MONACO — It was all set up. A private helicopter to whisk him and his entourage from Turin to Monaco in around 40 minutes. Half a dozen seats reserved for his entourage, including his girlfriend, Georgina Rodriguez, who had rushed back from the Venice Film Festival.
Wealthy Monegasques (and those who merely summer there) for once reduced to waiting patiently behind barriers at the Grimaldi Forum, like mere civilians. His agent, Jorge Mendes, and his wife, dutifully in attendance in between late transfer deals.
And then came the call. Or, more likely, two calls. One — a leak, according to multiple sources — informing Cristiano Ronaldo that he had not won the UEFA Men’s Player of the Year (that honour would belong to Luka Modric). The other a call to Juventus officials, including CEO Beppe Marotta, who were waiting for him at the Meridien Beach hotel, a brief walk from the Grimaldi Forum. This was just before 4 p.m. on Thursday, with the draw and Player of the Year ceremony set to begin at 6 p.m.
Ronaldo wasn’t getting on the helicopter to Nice. Which meant he wouldn’t be getting on the helicopter to Monaco. Which meant he would not be on the red carpet outside the Grimaldi Forum and he certainly would not be at the awards ceremony.
The Juve contingent huddled together and tried to come up with a plan. Some of his people — friends, advisors and folks who have known him for years — tried to convince him too. When it became obvious that he was not going to change his mind, they advised UEFA that he’d be a no-show.
“No [he did not tell us],” said UEFA president Aleksander Ceferin on Friday morning. “We got the information from Juventus that he’s not coming and that’s it.”
Marotta would later say Ronaldo had made a “personal decision” before adding “on our part, we’re profoundly bitter at the decision to not award him this prize. This prize isn’t about the World Cup, it’s about the Champions League, and so I think Ronaldo deserves it.” (On this point, Marotta was mistaken. UEFA’s criteria clearly say that “players are judged on all performances: domestic, continental and international.”)
Mendes, who was reportedly oblivious to all this until after the ceremony started, found out before the winner was announced and walked out of the Grimaldi Forum. He would later call the voters’ choice “ridiculous.”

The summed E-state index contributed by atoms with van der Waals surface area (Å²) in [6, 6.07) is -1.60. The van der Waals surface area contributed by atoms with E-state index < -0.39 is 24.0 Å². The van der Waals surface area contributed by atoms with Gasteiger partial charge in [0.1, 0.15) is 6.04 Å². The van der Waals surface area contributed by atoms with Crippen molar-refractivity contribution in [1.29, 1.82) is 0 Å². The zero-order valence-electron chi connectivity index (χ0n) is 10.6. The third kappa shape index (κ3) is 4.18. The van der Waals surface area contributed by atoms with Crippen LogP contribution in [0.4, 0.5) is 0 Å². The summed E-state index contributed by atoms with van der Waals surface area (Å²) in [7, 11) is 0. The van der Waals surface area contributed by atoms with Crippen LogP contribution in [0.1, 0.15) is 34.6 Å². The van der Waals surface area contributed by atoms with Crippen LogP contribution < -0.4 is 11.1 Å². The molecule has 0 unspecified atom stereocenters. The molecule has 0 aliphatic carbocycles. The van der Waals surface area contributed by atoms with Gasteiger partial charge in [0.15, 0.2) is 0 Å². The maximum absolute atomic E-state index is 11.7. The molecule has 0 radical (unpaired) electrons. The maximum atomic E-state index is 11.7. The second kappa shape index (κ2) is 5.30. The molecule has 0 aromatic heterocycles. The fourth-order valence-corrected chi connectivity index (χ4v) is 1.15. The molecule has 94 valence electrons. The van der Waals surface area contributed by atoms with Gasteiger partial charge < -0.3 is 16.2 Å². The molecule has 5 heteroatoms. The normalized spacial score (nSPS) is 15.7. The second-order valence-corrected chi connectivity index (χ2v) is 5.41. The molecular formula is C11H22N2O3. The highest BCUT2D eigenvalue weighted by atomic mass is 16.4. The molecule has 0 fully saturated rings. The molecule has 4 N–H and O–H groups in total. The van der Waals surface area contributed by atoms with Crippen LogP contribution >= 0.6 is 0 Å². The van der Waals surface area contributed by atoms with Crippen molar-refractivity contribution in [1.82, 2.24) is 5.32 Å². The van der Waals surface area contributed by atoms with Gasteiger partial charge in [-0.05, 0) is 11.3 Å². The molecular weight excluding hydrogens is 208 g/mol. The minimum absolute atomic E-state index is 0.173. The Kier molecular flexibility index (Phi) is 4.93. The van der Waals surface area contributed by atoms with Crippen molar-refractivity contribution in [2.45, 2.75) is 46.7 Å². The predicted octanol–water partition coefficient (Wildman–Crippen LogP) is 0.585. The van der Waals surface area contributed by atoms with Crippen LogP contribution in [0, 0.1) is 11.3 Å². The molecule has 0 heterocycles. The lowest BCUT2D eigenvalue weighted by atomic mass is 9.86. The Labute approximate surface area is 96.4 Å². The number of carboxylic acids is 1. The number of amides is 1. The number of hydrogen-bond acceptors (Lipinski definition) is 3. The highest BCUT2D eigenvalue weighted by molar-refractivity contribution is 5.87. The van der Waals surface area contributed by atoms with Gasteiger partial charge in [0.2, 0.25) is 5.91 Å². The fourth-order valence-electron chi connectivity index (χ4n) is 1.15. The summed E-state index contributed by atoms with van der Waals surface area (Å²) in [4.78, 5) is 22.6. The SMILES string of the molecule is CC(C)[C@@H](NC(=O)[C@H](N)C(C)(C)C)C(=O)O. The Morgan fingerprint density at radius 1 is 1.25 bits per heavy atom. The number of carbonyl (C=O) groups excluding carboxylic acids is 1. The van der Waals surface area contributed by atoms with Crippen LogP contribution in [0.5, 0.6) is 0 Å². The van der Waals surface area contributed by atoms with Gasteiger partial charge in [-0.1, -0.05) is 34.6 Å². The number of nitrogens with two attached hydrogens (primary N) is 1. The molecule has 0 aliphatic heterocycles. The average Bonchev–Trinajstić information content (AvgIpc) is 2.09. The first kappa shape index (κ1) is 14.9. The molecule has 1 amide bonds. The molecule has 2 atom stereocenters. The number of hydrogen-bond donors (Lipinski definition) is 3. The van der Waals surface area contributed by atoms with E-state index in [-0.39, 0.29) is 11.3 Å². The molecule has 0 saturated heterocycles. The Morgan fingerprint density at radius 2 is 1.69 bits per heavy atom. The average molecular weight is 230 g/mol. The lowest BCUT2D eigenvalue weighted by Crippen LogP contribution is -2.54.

Nobody has actually said, on the record, that Ronaldo’s no-show was down to the fact that he did not win the award. But the timing of the last minute U-turn and the lack of an alternative explanation (it would have been very easy for Juventus to concoct an illness or the need to better prepare for their upcoming Serie A match this weekend) led most to the simplest of conclusions.
On the subject of the leak, Ceferin was circumspect. “We didn’t tell, but you know how information leaks,” he said. “It’s possible that people know beforehand.”
Where he did not mince his words was in affirming that this was not a UEFA snub but simply the outcome of a democratic vote.
“For me it’s very important to know one thing,” he said. “Fifty-five journalists from 55 national associations voted and 80 coaches from [last season’s] Europa League and Champions League voted. It’s a vote … it’s a vote and they decided.”
It’s not the first time Ronaldo has failed to show up at an award for which he was nominated. And, since you seemingly can’t mention one without bringing up the other, Lionel Messi was a no-show 18 months ago at FIFA’s “The Best” awards.
Neither, obviously, is a good look. In Ronaldo’s case, it felt especially bitter given that he did win a UEFA Award — Champions League Best Attacker — in what ended up being a clean sweep for Real Madrid, his club until two months ago. And it’s evidently obvious that, without him, it’s highly unlikely any of the guys recognised with positional awards — Keylor Navas, Sergio Ramos and Modric — would have won them. Just as Real Madrid would likely not have won the 2017-18 Champions League.
There’s no sense in preaching to Ronaldo at this stage. He’s 33, he’s an adult. This may well be just the dark side of the hyper-competitiveness which makes him one of the greatest players in history. Those former teammates with whom he spent the best part of a decade won’t hold a grudge against him. They take the good with the bad. And, indeed, speak to almost anyone who has played, trained or worked with him and they’ll tell you how wonderful a teammate he is.
It’s just that when it comes to this sort of thing, there’s a blind spot.
“He does what he wants,” said Ramos.
Take the good with, if not the bad, the self-centered. And accept him for what he is. As darkness fell outside the Grimaldi Forum and the crowds dispersed, the kids (and adults) who had lined up to see him were no doubt disappointed by his no-show. But that doesn’t mean they were disappointed in him. Or that they love him any less.